Arizona: Beaver Creek Trail, Yavapai County (August 22, 2015)

My cousin Steven Chernek and I hiked in and around the Wet Beaver Wilderness in Coconino National Forest on Saturday.  There were lots of highlights for the day such as seeing petroglyphs dated between 1150 A.D. and 1400 A.D. and seeing four birds that I have never seen before.  It was a beautiful, hot day in the Verde Valley and the landscape of this area was some of my favorite that I’ve seen in Arizona so far.

Looking out on the Verde Valley
Looking out on the Verde Valley
You can see the red sandstone below and the rock above.
You can see the red sandstone below and the different rock above.

We saw petroglyphs at two different sites, one was the V-Bar-V Petroglyph site.  The petroglyphs were made by the Southern Sinagua, a pre-Columbian cultural group that occupied a large area of central Arizona from 500 A.D. to 1425 A.D. (https://en.wikipedia.org/wiki/Sinagua).  The name Sinagua was created by archaeologist Harold Cotton; it is derived from Spanish “without water.”  Sinagua was the name originally given to the San Francisco peaks near Flagstaff, AZ by Spanish explorer because there was little to no water in these mountains.

Sinaguan petroglyphs at V Bar V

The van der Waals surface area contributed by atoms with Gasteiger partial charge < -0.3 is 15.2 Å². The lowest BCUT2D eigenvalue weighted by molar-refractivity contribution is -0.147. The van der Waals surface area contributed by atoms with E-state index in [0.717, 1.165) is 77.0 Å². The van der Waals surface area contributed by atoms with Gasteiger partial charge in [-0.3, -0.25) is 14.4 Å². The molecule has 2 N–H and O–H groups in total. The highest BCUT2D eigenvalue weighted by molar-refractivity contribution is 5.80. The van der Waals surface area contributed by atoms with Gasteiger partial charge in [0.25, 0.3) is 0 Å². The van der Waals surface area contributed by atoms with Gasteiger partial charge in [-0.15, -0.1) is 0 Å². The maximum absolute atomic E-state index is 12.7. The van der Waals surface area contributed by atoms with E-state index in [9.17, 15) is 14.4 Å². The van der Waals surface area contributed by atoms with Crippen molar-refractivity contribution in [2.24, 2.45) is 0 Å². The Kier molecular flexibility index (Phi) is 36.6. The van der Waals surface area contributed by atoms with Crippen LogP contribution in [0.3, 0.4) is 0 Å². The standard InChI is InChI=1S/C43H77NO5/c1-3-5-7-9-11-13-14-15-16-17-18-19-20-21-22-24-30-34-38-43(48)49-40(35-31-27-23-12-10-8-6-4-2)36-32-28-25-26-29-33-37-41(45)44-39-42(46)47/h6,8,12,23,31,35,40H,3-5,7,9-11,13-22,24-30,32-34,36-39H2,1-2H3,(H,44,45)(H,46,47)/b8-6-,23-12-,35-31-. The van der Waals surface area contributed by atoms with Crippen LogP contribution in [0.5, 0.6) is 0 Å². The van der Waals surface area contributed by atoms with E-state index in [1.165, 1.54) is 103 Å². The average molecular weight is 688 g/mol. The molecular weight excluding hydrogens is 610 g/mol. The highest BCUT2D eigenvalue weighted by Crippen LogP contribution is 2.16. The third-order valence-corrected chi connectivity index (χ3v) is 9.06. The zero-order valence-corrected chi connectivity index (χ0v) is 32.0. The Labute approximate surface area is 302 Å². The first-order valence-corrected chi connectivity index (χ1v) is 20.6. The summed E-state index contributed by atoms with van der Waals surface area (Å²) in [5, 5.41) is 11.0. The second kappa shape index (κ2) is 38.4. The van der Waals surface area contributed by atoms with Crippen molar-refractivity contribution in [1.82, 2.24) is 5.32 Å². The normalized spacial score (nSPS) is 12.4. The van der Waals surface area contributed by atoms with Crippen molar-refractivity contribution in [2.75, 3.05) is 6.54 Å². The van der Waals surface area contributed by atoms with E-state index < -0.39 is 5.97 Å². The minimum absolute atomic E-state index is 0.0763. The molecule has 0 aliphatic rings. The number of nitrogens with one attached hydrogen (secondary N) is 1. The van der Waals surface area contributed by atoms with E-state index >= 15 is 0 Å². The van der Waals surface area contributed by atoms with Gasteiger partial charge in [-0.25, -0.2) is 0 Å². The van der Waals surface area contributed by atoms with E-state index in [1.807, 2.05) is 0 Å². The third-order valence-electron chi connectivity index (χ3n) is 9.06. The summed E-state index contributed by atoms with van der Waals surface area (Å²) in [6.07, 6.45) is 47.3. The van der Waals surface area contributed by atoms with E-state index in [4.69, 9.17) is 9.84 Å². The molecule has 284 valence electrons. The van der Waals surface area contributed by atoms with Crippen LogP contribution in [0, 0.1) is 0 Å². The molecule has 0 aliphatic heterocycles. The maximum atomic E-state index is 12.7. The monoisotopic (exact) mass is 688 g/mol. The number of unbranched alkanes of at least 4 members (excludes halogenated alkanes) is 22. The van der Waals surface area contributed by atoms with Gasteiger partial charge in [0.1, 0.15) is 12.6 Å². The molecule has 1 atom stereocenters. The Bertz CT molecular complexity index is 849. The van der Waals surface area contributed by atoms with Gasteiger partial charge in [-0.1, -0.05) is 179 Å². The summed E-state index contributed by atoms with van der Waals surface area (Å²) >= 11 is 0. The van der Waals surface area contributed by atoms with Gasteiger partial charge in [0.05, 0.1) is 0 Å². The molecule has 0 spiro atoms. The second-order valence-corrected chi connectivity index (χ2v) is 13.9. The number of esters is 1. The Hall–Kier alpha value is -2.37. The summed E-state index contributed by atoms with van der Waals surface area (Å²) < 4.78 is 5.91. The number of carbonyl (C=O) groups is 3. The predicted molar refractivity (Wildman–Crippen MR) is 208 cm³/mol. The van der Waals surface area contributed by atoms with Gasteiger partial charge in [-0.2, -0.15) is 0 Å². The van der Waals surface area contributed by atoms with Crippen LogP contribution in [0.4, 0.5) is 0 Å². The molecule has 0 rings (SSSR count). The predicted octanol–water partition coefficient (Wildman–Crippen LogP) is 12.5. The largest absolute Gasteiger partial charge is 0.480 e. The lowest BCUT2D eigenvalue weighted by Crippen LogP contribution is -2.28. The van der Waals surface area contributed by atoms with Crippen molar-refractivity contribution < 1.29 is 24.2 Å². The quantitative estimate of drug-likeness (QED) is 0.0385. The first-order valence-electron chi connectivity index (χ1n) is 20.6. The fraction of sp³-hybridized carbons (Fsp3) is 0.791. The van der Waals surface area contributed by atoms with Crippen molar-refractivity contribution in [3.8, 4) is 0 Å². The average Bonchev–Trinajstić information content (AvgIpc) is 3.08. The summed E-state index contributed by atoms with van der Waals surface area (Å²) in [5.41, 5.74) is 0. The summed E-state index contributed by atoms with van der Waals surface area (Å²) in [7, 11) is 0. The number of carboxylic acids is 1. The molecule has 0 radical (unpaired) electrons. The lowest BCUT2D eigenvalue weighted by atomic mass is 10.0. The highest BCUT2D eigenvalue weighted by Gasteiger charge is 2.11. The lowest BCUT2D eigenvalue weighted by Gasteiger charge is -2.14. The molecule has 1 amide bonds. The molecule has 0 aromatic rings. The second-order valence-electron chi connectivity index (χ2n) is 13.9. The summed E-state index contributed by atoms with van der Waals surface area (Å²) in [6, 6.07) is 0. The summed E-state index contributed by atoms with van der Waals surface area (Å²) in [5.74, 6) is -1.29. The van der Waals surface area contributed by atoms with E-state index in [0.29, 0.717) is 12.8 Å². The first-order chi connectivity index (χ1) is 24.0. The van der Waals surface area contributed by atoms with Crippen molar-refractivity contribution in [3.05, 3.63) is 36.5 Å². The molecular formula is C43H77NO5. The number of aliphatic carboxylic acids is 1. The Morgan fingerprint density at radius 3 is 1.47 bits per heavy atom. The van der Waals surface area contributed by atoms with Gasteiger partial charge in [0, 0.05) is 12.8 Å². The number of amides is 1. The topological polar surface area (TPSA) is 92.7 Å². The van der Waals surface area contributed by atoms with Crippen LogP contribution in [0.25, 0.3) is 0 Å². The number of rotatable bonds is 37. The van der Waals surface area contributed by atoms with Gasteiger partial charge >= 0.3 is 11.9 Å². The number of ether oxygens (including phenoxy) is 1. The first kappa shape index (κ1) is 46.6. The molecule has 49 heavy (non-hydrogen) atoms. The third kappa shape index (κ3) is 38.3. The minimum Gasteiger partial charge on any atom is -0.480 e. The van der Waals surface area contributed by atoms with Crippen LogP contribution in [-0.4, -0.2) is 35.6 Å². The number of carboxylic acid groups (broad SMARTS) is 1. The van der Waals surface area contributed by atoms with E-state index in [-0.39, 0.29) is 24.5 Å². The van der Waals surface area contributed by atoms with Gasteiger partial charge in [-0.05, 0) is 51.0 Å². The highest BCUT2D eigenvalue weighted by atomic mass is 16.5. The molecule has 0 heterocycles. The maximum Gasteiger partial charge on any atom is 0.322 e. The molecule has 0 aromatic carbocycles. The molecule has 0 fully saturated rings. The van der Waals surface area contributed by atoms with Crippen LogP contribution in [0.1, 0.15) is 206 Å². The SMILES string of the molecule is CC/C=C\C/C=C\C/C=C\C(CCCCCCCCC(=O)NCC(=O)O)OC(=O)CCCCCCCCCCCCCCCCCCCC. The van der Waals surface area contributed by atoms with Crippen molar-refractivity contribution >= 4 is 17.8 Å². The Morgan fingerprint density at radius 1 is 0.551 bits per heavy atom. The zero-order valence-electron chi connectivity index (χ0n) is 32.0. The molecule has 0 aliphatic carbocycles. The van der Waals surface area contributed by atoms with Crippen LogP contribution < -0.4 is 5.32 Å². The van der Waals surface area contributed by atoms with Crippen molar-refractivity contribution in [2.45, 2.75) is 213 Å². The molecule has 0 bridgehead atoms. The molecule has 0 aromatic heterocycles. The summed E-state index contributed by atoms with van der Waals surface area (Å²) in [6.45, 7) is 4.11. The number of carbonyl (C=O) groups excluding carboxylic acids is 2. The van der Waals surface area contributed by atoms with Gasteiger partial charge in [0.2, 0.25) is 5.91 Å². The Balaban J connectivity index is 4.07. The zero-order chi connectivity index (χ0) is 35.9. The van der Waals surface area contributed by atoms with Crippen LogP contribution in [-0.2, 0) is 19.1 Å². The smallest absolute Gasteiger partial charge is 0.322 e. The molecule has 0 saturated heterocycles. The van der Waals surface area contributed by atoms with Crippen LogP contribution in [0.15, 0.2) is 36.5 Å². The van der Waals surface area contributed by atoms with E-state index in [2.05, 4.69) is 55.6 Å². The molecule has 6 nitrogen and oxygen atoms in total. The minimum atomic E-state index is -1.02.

Sinaguan petroglyphs at V Bar V
Sinaguan petroglyphs
Sinaguan petroglyphs

Steven and I were discussing “life-birds” on the rugged dirt road to the first petroglyph site and I was mentioning how many of the birds that I see in Arizona for the first time fit into this category.  We had excellent looks at white-throated swifts, lark sparrows, and a common black hawk; all “life birds” for me.  We also saw a jay that we couldn’t identify in the field and I’m pretty certain it was a western scrub jay after entering my data into Ebird.

Looking up a prickly pear cactus on the edge of a ledge.
Looking up a prickly pear cactus on the edge of a ledge.

The Verde Valley, where the Beaver Creek Trail is located, is about 43 miles south of Flagstaff, AZ and has an elevation in the 4,000 to 4, 5000 feet above sea level range.  It has both red rock (sandstone) and gray rock areas along the trail and is like a lush desert oasis.  The trail runs along the “actually flowing with water” Wet Beaver Creek.  It has lush green areas along the creek bed, a desert-juniper-scrub-grassland appearance above the creek bed, and is surrounded by various small mountains and canyons dotted with juniper.  We questioned what a certain plant that was abundant along the trail was and I’m pretty sure it was either a lotebush (Ziziphus obtusfolia) or allthorn (Koeberina spinosa).

Lotebush or Allthorn
Lotebush or Allthorn

I definitely enjoyed this area very much and would like to explore it more in the future.

IMG_1387
I’m pretty sure this is Banana Yucca (Yucca baccata).
Steven Chernek
Steven Chernek
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